This week’s links take a look at tech companies that are traditionally consider to be ‘not HR’. The reality is that HR involves old fashioned views of the world.

photo of old fashioned house number 5 in 5-Links post May 15, 2014

“In that 20th century lens, customers and employees exist in mutually exclusive worlds. What’s happening is that those universes are colliding.”

Expect customer input in your performance evaluations.

  • Ex-Digg CEO raises $3.5M from Jeff Bezos, Andreessen Horowitz and others for, giving you price estimates for home projects
    This is the beginnings of a real front end for managing contractors and subcontractors. Angie’s list is developing similar interfaces. By stepping in and standardizing pricing, these freelance management operations are paving the way for real time performance management solutions.
  • Yelp Bites Back At OpenTable, TripAdvisor And Google With Free Yelp Reservations Service
    You might well ask, “what does this have to do with HR or Recruiting?”
    It’s inevitable that the social media fueled review world will collide with the performance management world. The obvious next steps at Yelp include performance evaluations of the service staff. That customer driven performance evaluation model is headed for a company near you. HR and HRTech are defenseless in the face of this incursion because they have no meaty relationships with customers. Keep your eye on the review space. Be sure to notice that Square is moving to make the cash register receipt a forum for communication.
  • Google’s Legal Blow: What ‘the Right to Be Forgotten’ Means
    In Europe, Google is taking it on the chin.
    The European Court of Justice on Tuesday ruled that individuals can ask Google Inc. to remove links to news articles, court judgments and other documents in search results for their name. While this isn’t exactly privacy, it’s a turning point in individual user relations with the search engine giant.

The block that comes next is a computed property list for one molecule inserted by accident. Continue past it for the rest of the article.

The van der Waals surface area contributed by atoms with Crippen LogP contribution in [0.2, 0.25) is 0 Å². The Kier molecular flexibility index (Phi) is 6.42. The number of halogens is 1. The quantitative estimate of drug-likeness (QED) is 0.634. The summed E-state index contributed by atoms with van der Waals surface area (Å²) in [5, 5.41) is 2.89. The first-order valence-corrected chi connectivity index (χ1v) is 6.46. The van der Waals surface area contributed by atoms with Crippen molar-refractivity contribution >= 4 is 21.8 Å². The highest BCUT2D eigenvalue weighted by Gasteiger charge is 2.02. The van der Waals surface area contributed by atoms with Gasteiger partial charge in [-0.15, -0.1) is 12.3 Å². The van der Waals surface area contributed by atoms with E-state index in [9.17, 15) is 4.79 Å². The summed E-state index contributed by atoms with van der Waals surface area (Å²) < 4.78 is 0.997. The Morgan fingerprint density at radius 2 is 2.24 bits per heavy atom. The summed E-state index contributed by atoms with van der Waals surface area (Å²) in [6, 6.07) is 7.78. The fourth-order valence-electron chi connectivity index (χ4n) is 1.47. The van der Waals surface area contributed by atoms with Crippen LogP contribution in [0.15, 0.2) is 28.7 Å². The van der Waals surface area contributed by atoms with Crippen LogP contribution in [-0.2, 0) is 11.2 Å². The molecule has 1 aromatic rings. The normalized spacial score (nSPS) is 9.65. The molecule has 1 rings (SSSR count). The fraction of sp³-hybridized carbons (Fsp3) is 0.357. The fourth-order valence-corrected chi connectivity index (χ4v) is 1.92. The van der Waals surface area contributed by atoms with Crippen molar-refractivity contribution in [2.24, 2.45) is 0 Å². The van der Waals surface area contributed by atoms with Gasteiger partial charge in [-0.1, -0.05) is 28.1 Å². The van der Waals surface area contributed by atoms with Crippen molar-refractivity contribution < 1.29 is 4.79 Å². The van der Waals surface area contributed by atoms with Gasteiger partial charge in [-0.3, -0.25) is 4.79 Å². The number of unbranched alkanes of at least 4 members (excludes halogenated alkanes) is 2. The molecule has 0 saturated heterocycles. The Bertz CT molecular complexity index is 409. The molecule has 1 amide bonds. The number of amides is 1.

• Stealth startup alert: Skype co-founder ventures into health and wearables with Project Florida
    This project is a supergroup of tech startup veterans. They’re attempting to crack the nut of wearable user experience that crosses multiple lines of data collection. The article is also a clever bit of web based detective work and will be interesting to sourcers.
  • Understanding SaaS: Why the Pundits Have It Wrong
    From VCs Andreesson Horowitz comes this analysis of SaaS company valuation. Before you run from the impending math discussion, understanding how these companies are valued in the stock market will help you understand the hows and whys of their service delivery.The basic difference is that SaaS is a 21st Century arrangement and that accounting is rooted in the industrial view of the world.

    In old school accounting, the moment you booked the deal you could start realizing income. In SaaS contracts, you can only realize this months portion of the revenue this month. So, SaaS companies appear to run in the red even though they have predictability in cash flow and generally have some accumulated cash reserves.

    In the older model, “the timing of revenue and expenses are perfectly aligned. All of the license fee costs go directly to the revenue line and all of the associated costs get reflected as well, so a $1M license fee sold in the quarter shows up as $1M in revenue in the quarter.

    That’s how traditional software companies can get to profitability on the income statement early on in their lifecycles.Now compare that to what happens with SaaS. Instead of purchasing a perpetual license to the software, the customer is signing up to use the software on an ongoing basis, via a service-based model — hence the term “software as a service”. Even though a customer typically signs a contract for 12-24 months, the company does not get to recognize those 12-24 months of fees as revenue up front.

    Rather, the accounting rules require that the company recognize revenue as the software service is delivered (so for a 12-month contract, revenue is recognized each month at 1/12 of the total contract value).Yet the company incurred almost all its costs to be able to acquire that customer in the first place — sales and marketing, developing and maintaining the software, hosting infrastructure — up front.

    Many of these up-front expenses don’t get recognized over time in the income statement and therein lies the rub: The timing of revenue and expenses are misaligned.

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